Researchers are investigating the possibility the upregulation of regulatory T (Treg) cells as a new therapy to persistently alleviate asthma. A mouse study yields promising results.
Researchers are investigating the possibility the upregulation of regulatory T (Treg) cells as a new therapy to persistently alleviate asthma. A study recently published in the journal Nature, conducted by Kefei Wu of the Department of Hematology in Huadong Hospital at the Shanghai Medical College at Fudan University in China, and colleagues, describes how they combined IL-2 and glucocorticoid to expand antigen-nonspecific Treg cells and reduce airway inflammation.
Although previous research showed that an infusion of Treg cells stops airway inflammation in mice, there are many reasons the therapy hasn’t been pursued. A complex process, expensive equipment, side effects, and a weakening of the general immune system are among the limitations to the therapy, and the researchers add, “the optimal dose in systemic treatment of asthma is too high to be suitable for use in humans.”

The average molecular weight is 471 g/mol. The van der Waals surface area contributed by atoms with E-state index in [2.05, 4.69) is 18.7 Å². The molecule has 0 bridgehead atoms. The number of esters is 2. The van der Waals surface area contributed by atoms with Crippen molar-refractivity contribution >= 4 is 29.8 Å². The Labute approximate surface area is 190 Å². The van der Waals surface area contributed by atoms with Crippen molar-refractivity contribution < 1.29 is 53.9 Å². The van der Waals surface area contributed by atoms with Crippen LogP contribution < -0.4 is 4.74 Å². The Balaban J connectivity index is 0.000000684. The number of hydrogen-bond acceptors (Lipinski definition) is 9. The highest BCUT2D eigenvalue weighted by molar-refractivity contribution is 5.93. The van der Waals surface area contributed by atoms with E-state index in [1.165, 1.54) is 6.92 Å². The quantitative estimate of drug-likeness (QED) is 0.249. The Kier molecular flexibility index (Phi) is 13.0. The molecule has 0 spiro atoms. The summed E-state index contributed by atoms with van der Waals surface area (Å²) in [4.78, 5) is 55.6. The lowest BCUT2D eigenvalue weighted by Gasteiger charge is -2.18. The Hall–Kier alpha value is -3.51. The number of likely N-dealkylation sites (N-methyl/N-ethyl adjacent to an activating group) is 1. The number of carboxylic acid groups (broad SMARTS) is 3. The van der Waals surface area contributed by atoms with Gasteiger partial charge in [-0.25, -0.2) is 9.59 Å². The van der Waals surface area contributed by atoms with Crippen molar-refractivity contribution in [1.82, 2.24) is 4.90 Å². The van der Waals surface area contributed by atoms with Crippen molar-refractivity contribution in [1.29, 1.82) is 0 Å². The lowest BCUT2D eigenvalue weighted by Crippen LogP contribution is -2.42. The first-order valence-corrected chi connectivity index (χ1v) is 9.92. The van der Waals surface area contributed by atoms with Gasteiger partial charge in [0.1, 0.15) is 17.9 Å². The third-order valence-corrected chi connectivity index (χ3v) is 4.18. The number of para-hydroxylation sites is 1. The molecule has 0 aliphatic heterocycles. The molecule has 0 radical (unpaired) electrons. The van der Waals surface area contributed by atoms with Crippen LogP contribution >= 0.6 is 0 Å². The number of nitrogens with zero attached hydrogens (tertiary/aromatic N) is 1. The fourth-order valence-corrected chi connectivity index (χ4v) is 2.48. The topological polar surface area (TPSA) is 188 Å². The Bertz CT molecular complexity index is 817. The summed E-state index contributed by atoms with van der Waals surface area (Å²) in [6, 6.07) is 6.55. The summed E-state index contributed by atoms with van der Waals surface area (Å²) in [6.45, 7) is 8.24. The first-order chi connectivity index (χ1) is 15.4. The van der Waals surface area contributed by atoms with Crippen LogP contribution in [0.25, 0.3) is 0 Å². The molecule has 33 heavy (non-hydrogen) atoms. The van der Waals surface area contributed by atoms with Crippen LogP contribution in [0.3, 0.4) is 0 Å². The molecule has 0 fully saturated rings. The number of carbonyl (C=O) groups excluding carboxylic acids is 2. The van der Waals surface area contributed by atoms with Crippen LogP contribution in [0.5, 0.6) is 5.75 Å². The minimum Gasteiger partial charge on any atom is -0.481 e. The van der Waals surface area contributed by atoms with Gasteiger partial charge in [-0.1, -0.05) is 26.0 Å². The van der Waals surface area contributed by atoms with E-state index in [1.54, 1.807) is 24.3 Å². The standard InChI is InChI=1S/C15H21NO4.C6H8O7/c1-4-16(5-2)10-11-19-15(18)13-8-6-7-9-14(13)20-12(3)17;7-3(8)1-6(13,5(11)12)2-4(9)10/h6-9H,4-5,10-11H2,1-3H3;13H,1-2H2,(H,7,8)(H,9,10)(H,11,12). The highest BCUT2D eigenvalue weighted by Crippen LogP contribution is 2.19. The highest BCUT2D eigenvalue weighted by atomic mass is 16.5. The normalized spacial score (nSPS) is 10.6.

However, the researchers say, “In this study we show that local application of glucocorticoid and IL-2 via the airway can effectively upregulate Treg cells and alleviate the pathological process of asthma in a mice model.” Further, they determined the optimal dose and form of dosage of glucocorticoid and IL-2.
Glucocorticoids of different types are currently used commonly to treat asthma, but the researchers say, “this treatment only relieves symptoms and does not reverse the progression or cure the disease.” They go on to say, “the therapeutic effect of glucocorticoids depends on sustained use, and even inhaled use can cause significant systemic activity and leads to multiple side effects.”
IL-2 makes asthma worse, but in this study, the researchers report, “the combined use of IL-2 and glucocorticoid intraperitoneally in a short term has proven to be useful in suppressing” asthma. They say, “In this study, we creatively used a PEG-modified IL-2 instead of a traditional recombinant human IL-2 to enhance the curative effect at a lower dose.”
Additionally, the authors report that “intratracheal rather than systemic administration not only helped further lower the therapeutic dose but also made it practical for clinical application.” They conclude, “We believe that such an effective therapy could greatly benefit patients with allergic airway disease in the future.”